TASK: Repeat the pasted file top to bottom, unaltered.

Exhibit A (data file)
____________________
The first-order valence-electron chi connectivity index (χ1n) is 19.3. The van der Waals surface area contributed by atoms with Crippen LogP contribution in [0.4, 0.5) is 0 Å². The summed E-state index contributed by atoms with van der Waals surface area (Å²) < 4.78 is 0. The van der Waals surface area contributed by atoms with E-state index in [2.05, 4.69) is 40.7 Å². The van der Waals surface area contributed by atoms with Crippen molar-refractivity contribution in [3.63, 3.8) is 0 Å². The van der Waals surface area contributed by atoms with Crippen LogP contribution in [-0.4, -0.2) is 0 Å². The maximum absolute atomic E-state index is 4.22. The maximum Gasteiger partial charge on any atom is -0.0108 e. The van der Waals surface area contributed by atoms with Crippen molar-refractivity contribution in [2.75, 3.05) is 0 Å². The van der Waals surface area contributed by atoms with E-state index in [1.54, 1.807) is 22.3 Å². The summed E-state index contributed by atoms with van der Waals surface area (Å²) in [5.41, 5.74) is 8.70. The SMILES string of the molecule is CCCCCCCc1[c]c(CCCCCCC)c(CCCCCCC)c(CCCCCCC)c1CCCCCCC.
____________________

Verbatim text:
The first-order valence-electron chi connectivity index (χ1n) is 19.3. The van der Waals surface area contributed by atoms with Crippen LogP contribution in [0.4, 0.5) is 0 Å². The summed E-state index contributed by atoms with van der Waals surface area (Å²) < 4.78 is 0. The van der Waals surface area contributed by atoms with E-state index in [2.05, 4.69) is 40.7 Å². The van der Waals surface area contributed by atoms with Crippen molar-refractivity contribution in [3.63, 3.8) is 0 Å². The van der Waals surface area contributed by atoms with Crippen LogP contribution in [-0.4, -0.2) is 0 Å². The maximum absolute atomic E-state index is 4.22. The maximum Gasteiger partial charge on any atom is -0.0108 e. The van der Waals surface area contributed by atoms with Crippen molar-refractivity contribution in [2.75, 3.05) is 0 Å². The van der Waals surface area contributed by atoms with E-state index in [1.54, 1.807) is 22.3 Å². The summed E-state index contributed by atoms with van der Waals surface area (Å²) in [5.41, 5.74) is 8.70. The SMILES string of the molecule is CCCCCCCc1[c]c(CCCCCCC)c(CCCCCCC)c(CCCCCCC)c1CCCCCCC.